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Friday, April 12, 2024

Eliyahu on the Daf


In Bava Metzia 30b, Rabbi Yishmael ben Rabbi Yossi encounters Hahu Gavra. He asks Rabbi Yishmael to go outside of his comfort zone and help him arrange the wood on his back. He asks him two times and Rabbi Yishmael sensed he was going to ask a third time. (See Melachim I, Chapter 18, about Eliyahu HaNavi arranging the wood for the sacrifice at Mt. Carmel) 

Eliyahu was carrying all the wood on his shoulders, and was looking for volunteers that were willing to go beyond the letter of the law, to set aside their pride, to help him carry the weight, lift the Jewish people. He was looking for people to contribute a half-zuz (reminiscent of this month's half-shekel, a reminder that we only become whole when we partner with others). 

Rabbi Yishmael helped, but then made things hefker. Eliyahu HaNavi stepped in and saved the day (as on Har HaCarmel). Rabbi Yishmael helped again, but then made things hefker again, and this time he told Eliyahu HaNavi, I declared things hefker for the the Master of the entire world to come and save us, but as for you, Eliyahu, I know that you never abandoned us.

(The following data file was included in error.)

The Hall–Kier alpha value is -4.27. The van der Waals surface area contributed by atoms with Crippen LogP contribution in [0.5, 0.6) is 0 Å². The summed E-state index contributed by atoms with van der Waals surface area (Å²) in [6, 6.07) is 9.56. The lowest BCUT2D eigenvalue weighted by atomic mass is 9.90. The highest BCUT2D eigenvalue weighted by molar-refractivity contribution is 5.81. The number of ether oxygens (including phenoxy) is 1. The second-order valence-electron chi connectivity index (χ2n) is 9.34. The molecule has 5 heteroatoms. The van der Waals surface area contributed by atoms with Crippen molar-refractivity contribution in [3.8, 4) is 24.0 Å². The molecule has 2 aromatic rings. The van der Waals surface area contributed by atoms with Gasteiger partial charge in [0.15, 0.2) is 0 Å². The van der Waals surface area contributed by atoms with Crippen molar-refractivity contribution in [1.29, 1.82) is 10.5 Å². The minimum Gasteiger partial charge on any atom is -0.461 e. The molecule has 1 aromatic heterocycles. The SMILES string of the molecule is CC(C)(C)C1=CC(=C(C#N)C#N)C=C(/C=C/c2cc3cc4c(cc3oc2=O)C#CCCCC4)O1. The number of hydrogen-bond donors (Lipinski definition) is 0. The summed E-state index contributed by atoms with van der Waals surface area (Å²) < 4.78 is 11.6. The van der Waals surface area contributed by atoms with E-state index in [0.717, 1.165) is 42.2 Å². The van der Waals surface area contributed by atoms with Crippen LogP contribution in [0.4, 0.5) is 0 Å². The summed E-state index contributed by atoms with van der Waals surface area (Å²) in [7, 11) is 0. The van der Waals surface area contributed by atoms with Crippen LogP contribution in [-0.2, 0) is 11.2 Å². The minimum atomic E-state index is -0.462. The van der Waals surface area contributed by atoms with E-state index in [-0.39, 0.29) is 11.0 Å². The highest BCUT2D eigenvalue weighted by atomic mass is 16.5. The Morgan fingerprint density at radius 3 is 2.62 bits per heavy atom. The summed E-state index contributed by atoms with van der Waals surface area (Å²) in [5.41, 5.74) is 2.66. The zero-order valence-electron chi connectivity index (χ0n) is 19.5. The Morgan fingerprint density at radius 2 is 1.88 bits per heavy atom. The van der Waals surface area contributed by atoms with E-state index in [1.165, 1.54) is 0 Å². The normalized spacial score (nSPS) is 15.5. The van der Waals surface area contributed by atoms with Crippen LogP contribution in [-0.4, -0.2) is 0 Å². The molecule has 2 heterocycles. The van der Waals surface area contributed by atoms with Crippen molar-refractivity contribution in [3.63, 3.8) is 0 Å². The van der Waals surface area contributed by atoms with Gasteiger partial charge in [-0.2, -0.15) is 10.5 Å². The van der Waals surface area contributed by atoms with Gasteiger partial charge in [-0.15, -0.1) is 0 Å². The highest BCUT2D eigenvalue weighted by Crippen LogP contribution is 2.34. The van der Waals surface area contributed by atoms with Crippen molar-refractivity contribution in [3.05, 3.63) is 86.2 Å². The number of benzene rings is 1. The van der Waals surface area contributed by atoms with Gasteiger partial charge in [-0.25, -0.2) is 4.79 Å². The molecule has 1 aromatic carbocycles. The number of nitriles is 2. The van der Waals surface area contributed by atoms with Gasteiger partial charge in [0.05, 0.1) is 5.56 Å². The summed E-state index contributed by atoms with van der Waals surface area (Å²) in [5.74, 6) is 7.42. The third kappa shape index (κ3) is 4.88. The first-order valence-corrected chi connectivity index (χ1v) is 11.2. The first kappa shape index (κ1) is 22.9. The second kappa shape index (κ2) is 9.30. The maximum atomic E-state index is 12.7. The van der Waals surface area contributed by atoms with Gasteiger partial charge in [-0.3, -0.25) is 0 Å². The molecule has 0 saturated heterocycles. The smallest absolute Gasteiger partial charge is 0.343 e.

Here’s another “HahuGavra” story from last week’s Daf, that seems to hint to Eliyahu HaNavi (Daf 35a):

“Hahu Gavra” in this context is Hashem, who entrusted His “rings,” His covenant with Jewish people, to His friend, Eliyahu HaNavi. 

When Eliyahu comes to Har Sinai, after the events of HaCarmel, Hashem turns to Eliyahu and asks, “Where are the rings?” (“What are you doing here, Eliyahu?) Eliyahu says, “I don’t know” (the Jews have abandoned your covenant). 

Hashem shows Eliyahu many signs (Hashem is not in the wind, not in the earthquake, not in fire… Hashem is in the small thin voice, “Kol Demama Daka”). All the signs are done in order to indicate to Eliyahu that for him, as the prophet, to say that the covenant is lost is willful negligence, and he has to “pay,” (Shalem), ie. be at peace, have patience with them. Eliyahu refuses.